August 2012

The Price Is Right

At Kip Blanchard's annual Adirondack auction you can outfit your Great Camp or rustic hideaway or just take in the show

“Raise your hand if you like to get a good buy,” says Kip Blanchard, using a bit of auctioneer humor to prod the crowd of a couple hundred bidders during a lull. The joke sends a ripple of laughter through the tent at Mount Pisgah Lodge, in Saranac Lake, and then it’s back to the business of selling pieces of Adirondack history.

Like the antiques shows at the Adirondack Museum, in Blue Mountain Lake (August 11–12 this year), and in Indian Lake (September 12–16), Blanchard’s Auction Service’s annual Premier Adirondack Auction is a can’t-miss social function for summer residents with Great Camp–style homes to furnish. Everything from one-of-a-kind rustic furniture and taxidermy to guideboats and Navajo rugs is on the block.

“We’re looking for that ‘wow’ effect,” says 40-year-old Blanchard, who’s been in the business for 20 years. He and his wife, Sue, run a 7,000-square-foot facility in Potsdam, where they hold regular auctions plus another Adirondack sale the Saturday after Thanksgiving. That contains more common items, like pack baskets and fishing creels. For the August event, which is limited to 400 lots, only the rare and special pieces make the cut. “Each year it takes on a slightly different theme,” Blanchard says.

One year featured a collection of Currier & Ives lithographs belonging to the former owner of Follensby Park; another in­cluded 31 wooden boats—too many for a general audience, he discovered. Now he tries to keep a good mix of furniture, art, taxidermy and hot sellers, such as Tiffany lamps. In 2011 many of the items came from Camp Kwenogamac, in Long Lake, the early-1900s summer home of Dr. Arpad Gerster. The renowned New York City surgeon’s personal effects, including his leather mail bag and a set of whimsically carved chairs, were mixed in with an early dining table by Gustav Stickley, rustic Old Hickory beds, a cigar-store Indian and a Hudson River School painting by Clinton Loveridge, which sold for $70,000, a record for that artist. A daffodil-patterned Tiffany lamp fetched $40,000—far short of the most expensive piece Blanchard has sold, another Tiffany lamp for $155,000.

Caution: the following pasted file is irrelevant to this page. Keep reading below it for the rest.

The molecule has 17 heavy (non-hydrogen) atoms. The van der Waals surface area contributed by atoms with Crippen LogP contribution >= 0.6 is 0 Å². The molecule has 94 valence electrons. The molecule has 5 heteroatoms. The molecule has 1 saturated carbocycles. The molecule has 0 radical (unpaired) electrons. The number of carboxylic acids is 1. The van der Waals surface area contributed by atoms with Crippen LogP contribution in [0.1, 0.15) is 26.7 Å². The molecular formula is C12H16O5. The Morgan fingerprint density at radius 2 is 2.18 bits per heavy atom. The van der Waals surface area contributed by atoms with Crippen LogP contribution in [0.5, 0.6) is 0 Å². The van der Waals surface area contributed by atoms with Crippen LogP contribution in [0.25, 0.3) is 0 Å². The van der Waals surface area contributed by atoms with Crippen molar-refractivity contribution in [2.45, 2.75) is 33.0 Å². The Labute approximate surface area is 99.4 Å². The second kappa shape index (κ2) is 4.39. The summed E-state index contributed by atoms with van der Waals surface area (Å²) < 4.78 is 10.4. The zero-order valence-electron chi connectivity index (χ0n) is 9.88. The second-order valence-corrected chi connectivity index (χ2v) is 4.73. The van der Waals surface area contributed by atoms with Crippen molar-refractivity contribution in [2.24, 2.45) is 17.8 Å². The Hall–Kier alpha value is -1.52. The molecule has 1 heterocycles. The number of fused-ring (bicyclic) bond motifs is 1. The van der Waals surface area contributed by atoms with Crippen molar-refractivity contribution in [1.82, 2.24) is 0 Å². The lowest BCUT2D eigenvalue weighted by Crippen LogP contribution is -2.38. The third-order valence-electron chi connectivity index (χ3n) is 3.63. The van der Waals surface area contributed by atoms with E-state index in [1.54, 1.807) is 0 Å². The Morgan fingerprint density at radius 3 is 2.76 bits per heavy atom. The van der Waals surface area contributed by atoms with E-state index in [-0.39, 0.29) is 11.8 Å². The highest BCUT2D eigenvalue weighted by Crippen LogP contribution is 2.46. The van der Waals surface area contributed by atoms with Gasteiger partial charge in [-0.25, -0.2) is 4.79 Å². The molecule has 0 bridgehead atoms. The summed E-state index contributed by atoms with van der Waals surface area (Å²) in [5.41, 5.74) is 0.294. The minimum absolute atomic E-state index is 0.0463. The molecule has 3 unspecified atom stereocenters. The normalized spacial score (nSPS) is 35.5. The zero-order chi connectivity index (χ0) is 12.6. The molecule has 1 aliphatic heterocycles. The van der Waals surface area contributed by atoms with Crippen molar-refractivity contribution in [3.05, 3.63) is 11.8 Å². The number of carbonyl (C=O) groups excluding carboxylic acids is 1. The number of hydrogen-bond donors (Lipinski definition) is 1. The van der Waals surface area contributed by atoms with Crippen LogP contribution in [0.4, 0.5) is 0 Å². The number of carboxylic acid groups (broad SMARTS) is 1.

Many of Blanchard’s clients are in the area for only the month of August, he says, and have packed social calendars, so he’s found that the best time to schedule the auction is on a Friday afternoon. A preview event the night before the auction is a chance to ask questions, inspect the pieces and mingle; proceeds from the $10 admission are donated to a different local charity each year.

In contrast to his weekly auto auctions, the pace is a bit slower at the Sar­anac Lake sale. “The majority [of bidders] are not regular auction buyers,” Blanchard says. “If they don’t feel comfortable they just don’t bid.”

But you’ll still hear the trill of Blanchard’s signature chant—a series of filler words or syllables that are unique to each auctioneer and that give the im­pression of speed-talking. Mastering the art is a very small part of what a good auctioneer needs to learn, he says. “The number-one skill would have to be product knowledge and hands-on experience.”

Blanchard’s 2012 Premier Adi­rondack Auction happens August 10 at 11:00 a.m. at Mount Pisgah Lodge, in Saranac Lake. The preview is from 4:00 to 7:00 p.m. on August 9. For details see or call (315) 265-5070.

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